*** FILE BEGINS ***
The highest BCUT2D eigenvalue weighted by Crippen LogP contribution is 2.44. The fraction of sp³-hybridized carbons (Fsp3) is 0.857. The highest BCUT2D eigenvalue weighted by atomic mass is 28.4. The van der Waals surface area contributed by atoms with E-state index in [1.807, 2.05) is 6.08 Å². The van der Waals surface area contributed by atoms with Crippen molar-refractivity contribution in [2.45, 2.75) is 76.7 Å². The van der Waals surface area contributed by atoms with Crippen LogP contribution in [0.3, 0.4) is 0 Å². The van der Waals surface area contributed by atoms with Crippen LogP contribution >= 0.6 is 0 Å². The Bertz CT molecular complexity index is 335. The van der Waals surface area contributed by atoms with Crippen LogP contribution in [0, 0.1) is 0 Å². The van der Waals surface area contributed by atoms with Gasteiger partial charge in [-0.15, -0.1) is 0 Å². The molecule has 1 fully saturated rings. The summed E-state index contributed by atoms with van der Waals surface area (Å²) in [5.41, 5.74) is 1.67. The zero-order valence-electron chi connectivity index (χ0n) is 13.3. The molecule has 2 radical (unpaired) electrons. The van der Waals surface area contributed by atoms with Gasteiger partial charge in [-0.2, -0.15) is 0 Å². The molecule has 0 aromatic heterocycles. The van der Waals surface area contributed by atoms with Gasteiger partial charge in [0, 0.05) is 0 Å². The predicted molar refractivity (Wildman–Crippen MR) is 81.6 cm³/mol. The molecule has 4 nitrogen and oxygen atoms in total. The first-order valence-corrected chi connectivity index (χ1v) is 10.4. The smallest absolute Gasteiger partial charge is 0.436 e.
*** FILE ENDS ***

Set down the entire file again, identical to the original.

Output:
The highest BCUT2D eigenvalue weighted by Crippen LogP contribution is 2.44. The fraction of sp³-hybridized carbons (Fsp3) is 0.857. The highest BCUT2D eigenvalue weighted by atomic mass is 28.4. The van der Waals surface area contributed by atoms with E-state index in [1.807, 2.05) is 6.08 Å². The van der Waals surface area contributed by atoms with Crippen molar-refractivity contribution in [2.45, 2.75) is 76.7 Å². The van der Waals surface area contributed by atoms with Crippen LogP contribution in [0.3, 0.4) is 0 Å². The van der Waals surface area contributed by atoms with Crippen LogP contribution >= 0.6 is 0 Å². The Bertz CT molecular complexity index is 335. The van der Waals surface area contributed by atoms with Crippen LogP contribution in [0, 0.1) is 0 Å². The van der Waals surface area contributed by atoms with Gasteiger partial charge in [-0.15, -0.1) is 0 Å². The molecule has 1 fully saturated rings. The summed E-state index contributed by atoms with van der Waals surface area (Å²) in [5.41, 5.74) is 1.67. The zero-order valence-electron chi connectivity index (χ0n) is 13.3. The molecule has 2 radical (unpaired) electrons. The van der Waals surface area contributed by atoms with Gasteiger partial charge in [-0.2, -0.15) is 0 Å². The molecule has 0 aromatic heterocycles. The van der Waals surface area contributed by atoms with Gasteiger partial charge in [0, 0.05) is 0 Å². The predicted molar refractivity (Wildman–Crippen MR) is 81.6 cm³/mol. The molecule has 4 nitrogen and oxygen atoms in total. The first-order valence-corrected chi connectivity index (χ1v) is 10.4. The smallest absolute Gasteiger partial charge is 0.436 e.